Richard Chappell suggests morning larks treat night owls unfairly:
Scheduling maintenance work on campus housing for 7:45am somehow doesn’t strike the university as grossly inconsiderate, the way that scheduling it for 11pm surely would. … It should be common knowledge that there’s a fair bit of variation in the sleep schedules of graduate students. …. Perhaps [early-risers] think that any grad student who’s still asleep at 8am is just “sleeping in”, the way that they themselves might do on a lazy weekend. … Perhaps the inconsistent treatment is thought to be justified by early-riser moralizing: really (the thought goes), people ought to wake early. Those on later sleep schedules must just be lazy.
Intrigued, I dug:
A higher degree of eveningness in more impulsive subjects. more
Morningness was stable before age 35 and increased afterwards. more
College freshmen who kept night-owl hours had lower GPAs. more
Evening-types are more likely to have higher intelligence scores. more
Late risers tire less quickly. … Those who rise later tend to be both cleverer and richer. more
Night workers more likely to be evening type and the unemployed less likely to be moderately morning type … Evening types were 2.5 times more likely to report that their general health was only poor or fair. more
Owls had the largest mean income and were more likely to have access to a car. There was also no evidence that larks were superior to those with other sleeping patterns with regard to their cognitive performance or their state of health. more
Morningness correlated positive with agreeableness and conscientiousness. … Neuroticism was related to eveningness only in females and in adolescents (10–17 years). In adults (18–47) only conscientiousness correlated with morningness. Positive correlations existed between agreeableness and conscientiousness and sleep length. more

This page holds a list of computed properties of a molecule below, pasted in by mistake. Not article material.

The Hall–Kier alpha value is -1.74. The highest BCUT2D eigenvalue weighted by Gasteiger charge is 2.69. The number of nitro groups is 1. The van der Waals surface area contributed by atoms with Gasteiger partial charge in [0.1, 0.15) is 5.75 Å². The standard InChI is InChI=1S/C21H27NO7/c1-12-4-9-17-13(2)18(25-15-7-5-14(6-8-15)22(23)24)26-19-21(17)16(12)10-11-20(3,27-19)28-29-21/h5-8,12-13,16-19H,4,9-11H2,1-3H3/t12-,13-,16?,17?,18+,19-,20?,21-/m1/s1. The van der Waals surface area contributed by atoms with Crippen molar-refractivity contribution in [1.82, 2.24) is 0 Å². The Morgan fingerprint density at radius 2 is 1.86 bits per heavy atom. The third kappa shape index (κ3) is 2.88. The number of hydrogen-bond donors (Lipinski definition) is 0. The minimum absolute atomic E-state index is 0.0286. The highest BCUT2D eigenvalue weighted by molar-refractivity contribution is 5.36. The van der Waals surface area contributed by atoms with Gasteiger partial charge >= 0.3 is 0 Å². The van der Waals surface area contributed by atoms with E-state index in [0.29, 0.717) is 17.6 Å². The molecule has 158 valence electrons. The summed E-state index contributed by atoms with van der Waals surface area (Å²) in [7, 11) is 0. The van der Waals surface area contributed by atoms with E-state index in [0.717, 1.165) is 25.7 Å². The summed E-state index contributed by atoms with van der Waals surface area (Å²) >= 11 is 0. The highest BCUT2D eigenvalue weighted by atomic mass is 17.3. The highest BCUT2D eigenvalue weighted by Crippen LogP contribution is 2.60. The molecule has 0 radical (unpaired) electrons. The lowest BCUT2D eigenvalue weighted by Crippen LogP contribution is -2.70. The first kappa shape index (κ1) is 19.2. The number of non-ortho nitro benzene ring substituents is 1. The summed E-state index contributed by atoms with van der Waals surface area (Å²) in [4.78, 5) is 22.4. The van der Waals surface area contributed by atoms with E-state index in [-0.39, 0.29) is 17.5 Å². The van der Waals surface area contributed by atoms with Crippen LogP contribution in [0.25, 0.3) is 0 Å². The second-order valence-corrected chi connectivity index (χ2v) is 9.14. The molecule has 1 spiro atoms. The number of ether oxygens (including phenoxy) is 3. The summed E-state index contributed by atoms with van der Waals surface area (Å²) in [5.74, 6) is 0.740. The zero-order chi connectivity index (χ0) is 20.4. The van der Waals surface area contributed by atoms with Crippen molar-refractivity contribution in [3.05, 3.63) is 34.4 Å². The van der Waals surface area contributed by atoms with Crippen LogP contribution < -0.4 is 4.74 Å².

Early risers prefer to gather knowledge from concrete information. They reach conclusions through logic and analysis. Night owls are more imaginative and open to unconventional ideas, preferring the unknown and favoring intuitive leaps on their way to reaching conclusions. … Morning people are more likely to be self-controlled and exhibit “upstanding” conduct; they respect authority, are more formal, and take greater pains to make a good impression. … Evening people, by contrast, are “independent” and “nonconforming,” and more reluctant to listen to authority. more HT
Morningness was … negatively related to impulsivity, extravagance, and dis-orderliness and positively related to persistence. … Evening types were rated signiﬁcantly less dependable … Older age correlates with Morningness. … Evening types tended to commit less recognition errors, … were more intelligent, more likely to do well on measures of memory, and in processing. … Evening types presented more ﬂexible sleep habits and slept signiﬁcantly less … are less emotionally stable … [and] are prone to addiction. more
So, larks are older, more conformist, more dependable, and so more likely to set official rules. Such rules seem to favor lark-preferred hours of work, school, etc., and to give larks higher school grades even though owls are smarter and eventually richer. Seems some sort of “conspiracy” theory has decent support, though of course conscious collusion isn’t needed here – self-serving biases and signaling distortions seem a sufficient explanation.
So why don’t owls complain more about this repression? Too non-conformist to coordinate a movement? Too busy partying late to show up to meetings?